Ilia Blinderman is a Montreal-based culture and science writer. Follow him at @iliablinderman.

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Comments (6)
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  • Sylvia says:

    Although I don’t speak Afrikaans, I do speak Dutch, which is similar enough to guess the meaning of the items on the list.
    So here are the missing ones:
    – Reisegers tas (Dutch: reizigerstas) = traveler’s bag
    – Korrek ontvang (Dutch: correct ontvangen) = received correctly
    [Since there is a signature behind it, this form confirms that the items where correctly returned.]

    The direct link to the above item is: http://archives.nelsonmandela.org/asset-viewer/inventory/zwFQ_J52-ScgCQ

  • evert thiry says:

    Hi, I live in from, the flemish side and south african is more or less like Dutch.
    “Reisegers bag” means a bag for travellers (“reistas” is the word in Dutch)
    “Correct Ontavang” means correct conceived (“correct ontvangen” in Dutch)
    at your service.

  • hetty says:


    Margaret Thatcher really did not care about Mandela and certainly did not ask for his release…there is absolutely no proof for this. In fact she was by all accounts quite happy with his imprisonment. The article in the guardian here as I have linked, has some interesting info on this.

  • Robin says:

    Evert you are very close. Reisegers is spelt incorrectly on the note, the correct spelling is Reisigers which is traveler. Correctly translated it would be travel bag. Korrek ontvang would translate to correctly received.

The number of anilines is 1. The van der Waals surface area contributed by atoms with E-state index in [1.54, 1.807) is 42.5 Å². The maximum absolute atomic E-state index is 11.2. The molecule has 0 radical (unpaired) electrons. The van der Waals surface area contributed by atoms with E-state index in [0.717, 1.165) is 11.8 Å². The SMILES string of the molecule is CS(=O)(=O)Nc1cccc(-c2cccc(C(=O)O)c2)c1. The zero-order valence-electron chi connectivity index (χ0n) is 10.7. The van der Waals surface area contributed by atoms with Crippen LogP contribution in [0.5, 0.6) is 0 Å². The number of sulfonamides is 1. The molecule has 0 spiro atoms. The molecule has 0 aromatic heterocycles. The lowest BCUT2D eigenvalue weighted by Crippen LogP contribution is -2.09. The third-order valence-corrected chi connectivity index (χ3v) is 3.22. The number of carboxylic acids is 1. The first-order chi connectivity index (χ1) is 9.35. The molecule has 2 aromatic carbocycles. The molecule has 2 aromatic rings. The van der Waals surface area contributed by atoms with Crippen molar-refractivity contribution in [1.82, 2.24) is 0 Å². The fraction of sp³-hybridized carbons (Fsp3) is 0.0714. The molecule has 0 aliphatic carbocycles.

• David says:

    In brackets in the first line is spelt out the number twenty-two, and the final illegible appears to be the signature of one M. Kruger, probably a prison guard at the prison in Paarl (not on the coast) from where he was released in 1990. The surfboard I would surmise was flotsam that washed up on the shore of Robben Island off Cape Town during his long incarceration there. It would be wonderful to discover whose surfboard it originally was.

    Ditto the previous comment about Thatcher who was always a more-or-less surreptitious supporter of apartheid and could not have cared less about Mandela’s fate, except insofar as his ideals could be perverted to perpetuate apartheid in an economic form. Which was quite successfully accomplished, sadly.

    As one of the large diaspora of “white” South Africans raised during the political apartheid era, this note was easy reading as we were all bilingual to a large degree, in English and Afrikaans.

  • Olga van der Merwe says:

    I am Afrikaans and live in Pretoria, South Africa

    There are many misspellings on the original Afrikaans list

    reisegers tas should be spelt reisigerstas and means travelling bag.

    Ontvang means received.

    The illegible word is a signature of the official confirming that mr Mandela received all the items on the list,